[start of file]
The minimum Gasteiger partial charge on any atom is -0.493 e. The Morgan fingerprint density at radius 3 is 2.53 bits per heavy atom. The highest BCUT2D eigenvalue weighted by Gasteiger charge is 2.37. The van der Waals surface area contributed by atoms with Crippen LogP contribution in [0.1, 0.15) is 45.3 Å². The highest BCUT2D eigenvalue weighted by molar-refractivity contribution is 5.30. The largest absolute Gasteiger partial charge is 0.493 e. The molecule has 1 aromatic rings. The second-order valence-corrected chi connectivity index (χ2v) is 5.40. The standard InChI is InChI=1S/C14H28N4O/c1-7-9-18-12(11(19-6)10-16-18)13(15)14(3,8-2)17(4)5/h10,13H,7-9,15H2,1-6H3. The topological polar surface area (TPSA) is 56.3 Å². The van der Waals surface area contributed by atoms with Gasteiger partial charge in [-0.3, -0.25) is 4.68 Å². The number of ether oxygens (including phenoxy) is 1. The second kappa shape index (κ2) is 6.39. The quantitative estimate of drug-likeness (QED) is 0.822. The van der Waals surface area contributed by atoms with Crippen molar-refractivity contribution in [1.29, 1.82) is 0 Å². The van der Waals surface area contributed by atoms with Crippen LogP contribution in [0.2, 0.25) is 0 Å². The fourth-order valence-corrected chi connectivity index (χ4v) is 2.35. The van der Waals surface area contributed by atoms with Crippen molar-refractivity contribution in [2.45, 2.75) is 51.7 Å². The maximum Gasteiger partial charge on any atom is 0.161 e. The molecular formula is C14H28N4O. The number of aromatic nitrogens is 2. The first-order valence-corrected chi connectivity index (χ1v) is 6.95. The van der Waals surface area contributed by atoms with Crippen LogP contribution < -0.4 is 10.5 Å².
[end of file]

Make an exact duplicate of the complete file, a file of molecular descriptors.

The minimum Gasteiger partial charge on any atom is -0.493 e. The Morgan fingerprint density at radius 3 is 2.53 bits per heavy atom. The highest BCUT2D eigenvalue weighted by Gasteiger charge is 2.37. The van der Waals surface area contributed by atoms with Crippen LogP contribution in [0.1, 0.15) is 45.3 Å². The highest BCUT2D eigenvalue weighted by molar-refractivity contribution is 5.30. The largest absolute Gasteiger partial charge is 0.493 e. The molecule has 1 aromatic rings. The second-order valence-corrected chi connectivity index (χ2v) is 5.40. The standard InChI is InChI=1S/C14H28N4O/c1-7-9-18-12(11(19-6)10-16-18)13(15)14(3,8-2)17(4)5/h10,13H,7-9,15H2,1-6H3. The topological polar surface area (TPSA) is 56.3 Å². The van der Waals surface area contributed by atoms with Gasteiger partial charge in [-0.3, -0.25) is 4.68 Å². The number of ether oxygens (including phenoxy) is 1. The second kappa shape index (κ2) is 6.39. The quantitative estimate of drug-likeness (QED) is 0.822. The van der Waals surface area contributed by atoms with Crippen molar-refractivity contribution in [1.29, 1.82) is 0 Å². The van der Waals surface area contributed by atoms with Crippen LogP contribution in [0.2, 0.25) is 0 Å². The fourth-order valence-corrected chi connectivity index (χ4v) is 2.35. The van der Waals surface area contributed by atoms with Crippen molar-refractivity contribution in [2.45, 2.75) is 51.7 Å². The maximum Gasteiger partial charge on any atom is 0.161 e. The molecular formula is C14H28N4O. The number of aromatic nitrogens is 2. The first-order valence-corrected chi connectivity index (χ1v) is 6.95. The van der Waals surface area contributed by atoms with Crippen LogP contribution < -0.4 is 10.5 Å².